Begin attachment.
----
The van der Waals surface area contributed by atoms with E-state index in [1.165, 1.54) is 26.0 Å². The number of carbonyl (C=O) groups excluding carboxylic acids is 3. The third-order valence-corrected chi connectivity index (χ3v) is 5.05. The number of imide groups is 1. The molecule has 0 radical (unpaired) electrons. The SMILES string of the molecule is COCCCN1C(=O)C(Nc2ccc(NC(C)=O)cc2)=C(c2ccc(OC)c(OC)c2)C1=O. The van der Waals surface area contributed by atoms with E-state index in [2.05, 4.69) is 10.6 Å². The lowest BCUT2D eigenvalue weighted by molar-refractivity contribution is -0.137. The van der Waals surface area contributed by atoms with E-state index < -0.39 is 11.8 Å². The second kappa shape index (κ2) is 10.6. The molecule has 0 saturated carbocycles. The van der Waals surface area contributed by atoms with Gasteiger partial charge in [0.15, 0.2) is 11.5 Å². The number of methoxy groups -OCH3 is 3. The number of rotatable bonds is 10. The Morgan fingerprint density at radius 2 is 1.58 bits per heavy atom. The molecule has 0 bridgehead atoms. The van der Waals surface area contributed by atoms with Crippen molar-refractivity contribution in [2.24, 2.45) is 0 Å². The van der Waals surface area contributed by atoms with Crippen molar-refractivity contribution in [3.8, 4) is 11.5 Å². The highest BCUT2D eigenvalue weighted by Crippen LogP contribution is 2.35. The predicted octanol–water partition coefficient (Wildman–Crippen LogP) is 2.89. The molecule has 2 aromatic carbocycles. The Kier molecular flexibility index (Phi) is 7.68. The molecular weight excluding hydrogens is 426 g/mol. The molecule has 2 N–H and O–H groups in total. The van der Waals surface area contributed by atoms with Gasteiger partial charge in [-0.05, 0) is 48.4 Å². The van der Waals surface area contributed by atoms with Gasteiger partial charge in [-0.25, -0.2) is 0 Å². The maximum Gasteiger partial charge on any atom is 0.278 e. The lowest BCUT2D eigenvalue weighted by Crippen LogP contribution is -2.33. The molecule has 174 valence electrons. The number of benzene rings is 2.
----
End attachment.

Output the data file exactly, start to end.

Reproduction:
The van der Waals surface area contributed by atoms with E-state index in [1.165, 1.54) is 26.0 Å². The number of carbonyl (C=O) groups excluding carboxylic acids is 3. The third-order valence-corrected chi connectivity index (χ3v) is 5.05. The number of imide groups is 1. The molecule has 0 radical (unpaired) electrons. The SMILES string of the molecule is COCCCN1C(=O)C(Nc2ccc(NC(C)=O)cc2)=C(c2ccc(OC)c(OC)c2)C1=O. The van der Waals surface area contributed by atoms with E-state index in [2.05, 4.69) is 10.6 Å². The lowest BCUT2D eigenvalue weighted by molar-refractivity contribution is -0.137. The van der Waals surface area contributed by atoms with E-state index < -0.39 is 11.8 Å². The second kappa shape index (κ2) is 10.6. The molecule has 0 saturated carbocycles. The van der Waals surface area contributed by atoms with Gasteiger partial charge in [0.15, 0.2) is 11.5 Å². The number of methoxy groups -OCH3 is 3. The number of rotatable bonds is 10. The Morgan fingerprint density at radius 2 is 1.58 bits per heavy atom. The molecule has 0 bridgehead atoms. The van der Waals surface area contributed by atoms with Crippen molar-refractivity contribution in [2.24, 2.45) is 0 Å². The van der Waals surface area contributed by atoms with Crippen molar-refractivity contribution in [3.8, 4) is 11.5 Å². The highest BCUT2D eigenvalue weighted by Crippen LogP contribution is 2.35. The predicted octanol–water partition coefficient (Wildman–Crippen LogP) is 2.89. The molecule has 2 aromatic carbocycles. The Kier molecular flexibility index (Phi) is 7.68. The molecular weight excluding hydrogens is 426 g/mol. The molecule has 2 N–H and O–H groups in total. The van der Waals surface area contributed by atoms with Gasteiger partial charge in [-0.05, 0) is 48.4 Å². The van der Waals surface area contributed by atoms with Gasteiger partial charge in [-0.25, -0.2) is 0 Å². The maximum Gasteiger partial charge on any atom is 0.278 e. The lowest BCUT2D eigenvalue weighted by Crippen LogP contribution is -2.33. The molecule has 174 valence electrons. The number of benzene rings is 2.